Bering Strait Theory, Pt. 5: The Theory Comes Crashing Down
As if that evidence was not indisputable enough, in 1841, while digging through an ancient Inca temple in Cuzco, Peru, the director of the National Museum of Lima, Mariano Eduardo de Rivero, and the Swiss explorer, Johann Jakob von Tschudi, discovered a distinctive “green amphibole stone ax,” that was soon identified as a Maori patu-pounamu, or jade war club, from New Zealand. But as the Bering Strait Theory became predominant in the late 19th-century, the idea of Polynesian-American contact began to lose favor.
By the early 20th-century, only a few anthropologists, such as Roland Dixon, were willing to accept, and even then only half-heartedly, that trans-Pacific voyages by Polynesians might have occurred. Thor Heyerdahl’s highly celebrated voyage from South America to Polynesia in the light raft Kon-Tiki in 1947, along with his equally celebrated but extremely doubtful ideas of Polynesian origins, created a huge scientific backlash that basically killed any lingering discussion of trans-oceanic contact.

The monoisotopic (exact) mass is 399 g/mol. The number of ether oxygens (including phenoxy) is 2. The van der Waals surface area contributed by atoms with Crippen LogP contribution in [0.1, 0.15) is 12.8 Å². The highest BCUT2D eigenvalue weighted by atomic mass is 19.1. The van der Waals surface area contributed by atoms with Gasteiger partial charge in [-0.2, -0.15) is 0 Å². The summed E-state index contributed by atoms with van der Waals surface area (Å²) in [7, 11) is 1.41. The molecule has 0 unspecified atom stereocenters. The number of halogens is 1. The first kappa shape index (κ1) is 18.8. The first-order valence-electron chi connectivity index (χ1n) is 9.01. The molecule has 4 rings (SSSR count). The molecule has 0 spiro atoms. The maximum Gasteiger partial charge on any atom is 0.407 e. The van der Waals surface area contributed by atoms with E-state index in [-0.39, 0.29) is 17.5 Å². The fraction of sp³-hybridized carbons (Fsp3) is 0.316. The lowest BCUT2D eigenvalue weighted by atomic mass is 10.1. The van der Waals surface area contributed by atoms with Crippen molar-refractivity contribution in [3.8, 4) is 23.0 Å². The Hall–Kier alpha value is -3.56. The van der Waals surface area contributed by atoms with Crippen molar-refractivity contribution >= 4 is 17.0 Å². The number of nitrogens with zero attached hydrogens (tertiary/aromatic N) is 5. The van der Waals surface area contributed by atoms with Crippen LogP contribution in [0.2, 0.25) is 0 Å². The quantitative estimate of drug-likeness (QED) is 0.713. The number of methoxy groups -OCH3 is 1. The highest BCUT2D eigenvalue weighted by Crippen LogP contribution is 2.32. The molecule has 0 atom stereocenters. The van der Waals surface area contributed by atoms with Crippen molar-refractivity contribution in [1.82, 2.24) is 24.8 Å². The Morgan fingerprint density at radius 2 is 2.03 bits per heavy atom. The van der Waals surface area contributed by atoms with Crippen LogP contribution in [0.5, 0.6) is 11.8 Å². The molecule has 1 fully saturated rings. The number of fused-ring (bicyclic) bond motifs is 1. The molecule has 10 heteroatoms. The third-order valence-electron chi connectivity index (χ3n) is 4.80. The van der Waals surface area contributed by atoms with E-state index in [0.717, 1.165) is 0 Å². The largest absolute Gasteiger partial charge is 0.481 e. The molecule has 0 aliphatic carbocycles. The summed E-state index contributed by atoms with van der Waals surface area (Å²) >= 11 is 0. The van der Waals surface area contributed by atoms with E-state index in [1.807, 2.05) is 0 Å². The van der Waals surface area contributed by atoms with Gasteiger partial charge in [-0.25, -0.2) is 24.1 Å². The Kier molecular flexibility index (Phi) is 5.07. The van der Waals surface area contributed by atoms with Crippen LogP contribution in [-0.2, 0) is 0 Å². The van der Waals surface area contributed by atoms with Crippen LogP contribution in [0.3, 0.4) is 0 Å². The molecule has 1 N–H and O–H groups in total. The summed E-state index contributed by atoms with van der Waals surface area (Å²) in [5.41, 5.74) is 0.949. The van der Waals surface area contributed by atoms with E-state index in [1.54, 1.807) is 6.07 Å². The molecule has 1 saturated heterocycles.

But the Polynesians did sail to the Americas. Recent DNA studies of sweet potatoes and chickens now confirm that they were traded before contact with Europeans. A flurry of recent articles, including “The Polynesian Gene Pool: an Early Contribution by Amerindians to Easter Island,” published in the Philosophical Transactions of the Royal Society in 2012; a 2013 article from the Proceedings of the National Academy of Sciences, entitled “Identification of Polynesian mtDNA Haplogroups in Remains of Botocudo Amerindians from Brazil;” and a 2010 article in Current Geonomics, “The Origin of Amerindians and the Peopling of the Americas According to HLA Genes: Admixture with Asian and Pacific Peoples” have pretty much settled the debate for everyone except the most dogmatic Bering Strait advocates.
The new version of the Bering Strait Theory, what is now known as the “Coastal Migration,” has the first Americans using boats, presumably small primitive craft that then skirted the massive ice-sheets along the coast on their way to Aubrey, Texas. But that assumption completely dismisses the reality of the region of the Bering Strait.
You need to be logged in in order to post comments
Please use the log in option at the bottom of this page